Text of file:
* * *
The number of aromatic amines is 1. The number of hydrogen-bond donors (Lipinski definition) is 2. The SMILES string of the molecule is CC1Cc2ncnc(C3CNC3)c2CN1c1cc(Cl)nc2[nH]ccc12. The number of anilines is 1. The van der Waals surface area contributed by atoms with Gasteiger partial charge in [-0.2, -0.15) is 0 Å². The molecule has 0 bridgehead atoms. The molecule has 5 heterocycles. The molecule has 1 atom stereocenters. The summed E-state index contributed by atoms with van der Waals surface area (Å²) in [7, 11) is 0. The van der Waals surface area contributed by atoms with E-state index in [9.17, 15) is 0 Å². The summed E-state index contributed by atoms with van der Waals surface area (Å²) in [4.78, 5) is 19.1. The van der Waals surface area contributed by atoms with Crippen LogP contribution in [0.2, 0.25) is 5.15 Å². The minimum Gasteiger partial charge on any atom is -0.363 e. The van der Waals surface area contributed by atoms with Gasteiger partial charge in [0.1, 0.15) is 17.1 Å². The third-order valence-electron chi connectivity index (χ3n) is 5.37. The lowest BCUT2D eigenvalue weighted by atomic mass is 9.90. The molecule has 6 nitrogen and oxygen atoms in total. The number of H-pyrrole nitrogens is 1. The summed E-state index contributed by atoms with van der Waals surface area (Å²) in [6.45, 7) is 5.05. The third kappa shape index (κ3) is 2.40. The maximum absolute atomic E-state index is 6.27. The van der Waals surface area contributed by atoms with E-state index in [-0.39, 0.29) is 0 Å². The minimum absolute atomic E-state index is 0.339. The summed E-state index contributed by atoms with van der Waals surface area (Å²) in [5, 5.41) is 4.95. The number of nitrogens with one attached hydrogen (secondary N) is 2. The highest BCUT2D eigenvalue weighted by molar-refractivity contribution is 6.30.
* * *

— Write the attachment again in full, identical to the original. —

The number of aromatic amines is 1. The number of hydrogen-bond donors (Lipinski definition) is 2. The SMILES string of the molecule is CC1Cc2ncnc(C3CNC3)c2CN1c1cc(Cl)nc2[nH]ccc12. The number of anilines is 1. The van der Waals surface area contributed by atoms with Gasteiger partial charge in [-0.2, -0.15) is 0 Å². The molecule has 0 bridgehead atoms. The molecule has 5 heterocycles. The molecule has 1 atom stereocenters. The summed E-state index contributed by atoms with van der Waals surface area (Å²) in [7, 11) is 0. The van der Waals surface area contributed by atoms with E-state index in [9.17, 15) is 0 Å². The summed E-state index contributed by atoms with van der Waals surface area (Å²) in [4.78, 5) is 19.1. The van der Waals surface area contributed by atoms with Crippen LogP contribution in [0.2, 0.25) is 5.15 Å². The minimum Gasteiger partial charge on any atom is -0.363 e. The van der Waals surface area contributed by atoms with Gasteiger partial charge in [0.1, 0.15) is 17.1 Å². The third-order valence-electron chi connectivity index (χ3n) is 5.37. The lowest BCUT2D eigenvalue weighted by atomic mass is 9.90. The molecule has 6 nitrogen and oxygen atoms in total. The number of H-pyrrole nitrogens is 1. The summed E-state index contributed by atoms with van der Waals surface area (Å²) in [6.45, 7) is 5.05. The third kappa shape index (κ3) is 2.40. The maximum absolute atomic E-state index is 6.27. The van der Waals surface area contributed by atoms with E-state index in [-0.39, 0.29) is 0 Å². The minimum absolute atomic E-state index is 0.339. The summed E-state index contributed by atoms with van der Waals surface area (Å²) in [5, 5.41) is 4.95. The number of nitrogens with one attached hydrogen (secondary N) is 2. The highest BCUT2D eigenvalue weighted by molar-refractivity contribution is 6.30.